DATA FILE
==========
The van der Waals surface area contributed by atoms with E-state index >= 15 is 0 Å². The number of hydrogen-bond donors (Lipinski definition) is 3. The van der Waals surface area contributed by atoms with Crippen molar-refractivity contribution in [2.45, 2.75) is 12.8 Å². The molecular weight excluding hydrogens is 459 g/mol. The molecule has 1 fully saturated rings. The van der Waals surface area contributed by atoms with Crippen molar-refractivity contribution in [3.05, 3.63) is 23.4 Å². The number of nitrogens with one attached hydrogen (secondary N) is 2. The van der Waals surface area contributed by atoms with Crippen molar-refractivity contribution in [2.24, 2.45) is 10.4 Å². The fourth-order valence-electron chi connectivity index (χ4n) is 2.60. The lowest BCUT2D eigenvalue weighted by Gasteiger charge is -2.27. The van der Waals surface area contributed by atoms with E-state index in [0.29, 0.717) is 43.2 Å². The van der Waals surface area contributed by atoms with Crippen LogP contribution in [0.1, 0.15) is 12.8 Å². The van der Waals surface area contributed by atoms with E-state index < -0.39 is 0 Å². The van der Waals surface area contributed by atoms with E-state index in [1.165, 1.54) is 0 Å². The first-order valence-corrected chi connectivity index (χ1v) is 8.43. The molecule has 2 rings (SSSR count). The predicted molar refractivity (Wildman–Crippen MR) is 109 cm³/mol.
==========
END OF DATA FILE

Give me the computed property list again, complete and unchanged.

The van der Waals surface area contributed by atoms with E-state index >= 15 is 0 Å². The number of hydrogen-bond donors (Lipinski definition) is 3. The van der Waals surface area contributed by atoms with Crippen molar-refractivity contribution in [2.45, 2.75) is 12.8 Å². The molecular weight excluding hydrogens is 459 g/mol. The molecule has 1 fully saturated rings. The van der Waals surface area contributed by atoms with Crippen molar-refractivity contribution in [3.05, 3.63) is 23.4 Å². The number of nitrogens with one attached hydrogen (secondary N) is 2. The van der Waals surface area contributed by atoms with Crippen molar-refractivity contribution in [2.24, 2.45) is 10.4 Å². The fourth-order valence-electron chi connectivity index (χ4n) is 2.60. The lowest BCUT2D eigenvalue weighted by Gasteiger charge is -2.27. The van der Waals surface area contributed by atoms with E-state index in [0.29, 0.717) is 43.2 Å². The van der Waals surface area contributed by atoms with Crippen LogP contribution in [0.1, 0.15) is 12.8 Å². The van der Waals surface area contributed by atoms with E-state index < -0.39 is 0 Å². The van der Waals surface area contributed by atoms with E-state index in [1.165, 1.54) is 0 Å². The first-order valence-corrected chi connectivity index (χ1v) is 8.43. The molecule has 2 rings (SSSR count). The predicted molar refractivity (Wildman–Crippen MR) is 109 cm³/mol.